Pete Fry (council) – I debated and long and hard about whether to vote for Graham Cook or Pete Fry as my last vote. In the end I picked Graham Cook because he represents my opinions closer. I might not always agree with Pete but I really respect him. He engages with people and tries to hear all sides of an issue. I hope he wins a seat and transforms what the Green Party is because the party needs more than Adriane Carr (see below). Listen to his interview the the Cambie Report.

Michael Wiebe (council) – For the same reasons as Pete Fry above. Michael Wiebe is an urbanist and would represent a shift away from NIMBY voices in the Green Party. If you’re looking for a Green Party candidate to vote for please choose Wiebe before Carr. Listen to his interview the the Cambie Report.

Stephanie Ostler (council) – From what I’ve seen of Stephanie Ostler, I think she’d make an excellent city councillor. She’s young, a business owner, and passionate about environmental issues. She gave this great TED talk about fashion and the environment. However, she’s running for a new party that has no platform outside of housing and I can’t vote for someone who has no stated position on the other important issues.

Taq Bhandal and Wade Grant (council) – I already have 5 independent votes on my ballot, but Taq Bhandal and Wade Grant are two more who caught my attention. Both have interesting backgrounds and would bring more diversity to council. They’re worth checking out.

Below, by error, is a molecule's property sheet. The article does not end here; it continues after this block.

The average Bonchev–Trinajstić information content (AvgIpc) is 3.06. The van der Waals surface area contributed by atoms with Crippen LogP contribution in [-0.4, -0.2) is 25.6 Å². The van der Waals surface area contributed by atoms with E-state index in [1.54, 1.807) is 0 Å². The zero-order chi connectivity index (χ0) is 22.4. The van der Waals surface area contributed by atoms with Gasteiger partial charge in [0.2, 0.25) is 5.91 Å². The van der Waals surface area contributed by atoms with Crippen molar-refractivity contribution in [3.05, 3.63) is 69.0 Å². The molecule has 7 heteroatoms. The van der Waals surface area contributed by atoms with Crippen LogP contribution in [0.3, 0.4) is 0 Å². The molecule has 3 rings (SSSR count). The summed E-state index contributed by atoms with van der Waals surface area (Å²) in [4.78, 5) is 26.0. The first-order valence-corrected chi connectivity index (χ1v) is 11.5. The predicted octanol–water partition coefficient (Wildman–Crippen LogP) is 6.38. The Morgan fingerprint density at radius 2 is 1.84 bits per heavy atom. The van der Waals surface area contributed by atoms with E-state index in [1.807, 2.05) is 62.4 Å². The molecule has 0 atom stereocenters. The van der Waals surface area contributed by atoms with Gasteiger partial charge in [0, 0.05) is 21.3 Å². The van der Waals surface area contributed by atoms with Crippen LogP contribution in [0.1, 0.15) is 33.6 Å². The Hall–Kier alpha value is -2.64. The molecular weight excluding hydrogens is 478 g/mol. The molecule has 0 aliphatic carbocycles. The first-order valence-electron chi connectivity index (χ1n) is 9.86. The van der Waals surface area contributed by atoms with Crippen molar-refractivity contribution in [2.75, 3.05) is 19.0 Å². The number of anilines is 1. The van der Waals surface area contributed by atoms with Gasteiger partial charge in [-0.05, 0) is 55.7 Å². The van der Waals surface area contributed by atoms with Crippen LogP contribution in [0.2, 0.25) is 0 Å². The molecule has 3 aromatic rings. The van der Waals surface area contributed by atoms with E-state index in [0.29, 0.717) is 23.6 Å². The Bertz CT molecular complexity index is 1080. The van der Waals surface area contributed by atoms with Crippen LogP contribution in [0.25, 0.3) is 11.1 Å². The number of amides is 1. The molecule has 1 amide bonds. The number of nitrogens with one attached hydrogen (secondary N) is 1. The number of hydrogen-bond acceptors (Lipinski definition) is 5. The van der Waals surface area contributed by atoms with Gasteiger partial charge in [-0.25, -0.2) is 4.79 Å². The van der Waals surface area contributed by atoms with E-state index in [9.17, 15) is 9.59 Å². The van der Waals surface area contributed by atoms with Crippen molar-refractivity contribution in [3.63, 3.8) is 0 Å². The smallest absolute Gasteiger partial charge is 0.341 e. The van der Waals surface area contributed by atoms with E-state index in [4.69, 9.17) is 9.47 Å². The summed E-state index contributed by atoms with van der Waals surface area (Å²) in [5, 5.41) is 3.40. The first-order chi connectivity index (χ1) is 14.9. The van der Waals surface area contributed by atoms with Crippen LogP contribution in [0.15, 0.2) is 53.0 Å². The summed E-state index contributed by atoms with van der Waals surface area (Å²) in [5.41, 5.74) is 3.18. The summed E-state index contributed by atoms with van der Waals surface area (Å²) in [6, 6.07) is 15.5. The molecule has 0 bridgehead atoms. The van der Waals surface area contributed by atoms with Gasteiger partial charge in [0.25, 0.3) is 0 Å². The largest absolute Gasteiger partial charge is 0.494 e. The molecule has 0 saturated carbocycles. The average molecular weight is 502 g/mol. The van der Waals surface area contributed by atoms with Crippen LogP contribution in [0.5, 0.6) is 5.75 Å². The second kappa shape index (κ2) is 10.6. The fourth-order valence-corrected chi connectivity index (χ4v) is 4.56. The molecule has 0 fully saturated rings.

Basement Tier Candidates: I’m Specifically Not Voting For

Adriane Carr (council) – The NIMBY voice of the Vancouver Green Party. My gripes with her have existed for many years, as she’s consistently been the voice against density (including social housing) in Vancouver and ignored environmental issues.

Anne Roberts (council) – Anne Roberts was on council back in the early 2000s where she fought against the Canada Line in favour of buses.

Wai Young (mayor) – The bike-lane hating, Stephen Harper loving candidate for mayor running along with a reject coalition of castoffs who were too damaged for the NPA.

Ken Denike and Sophia Woo (school) – The bigoted candidates from Coalition of Vancouver who want to prevent Vancouver students from learning that some kids have 2 mommies.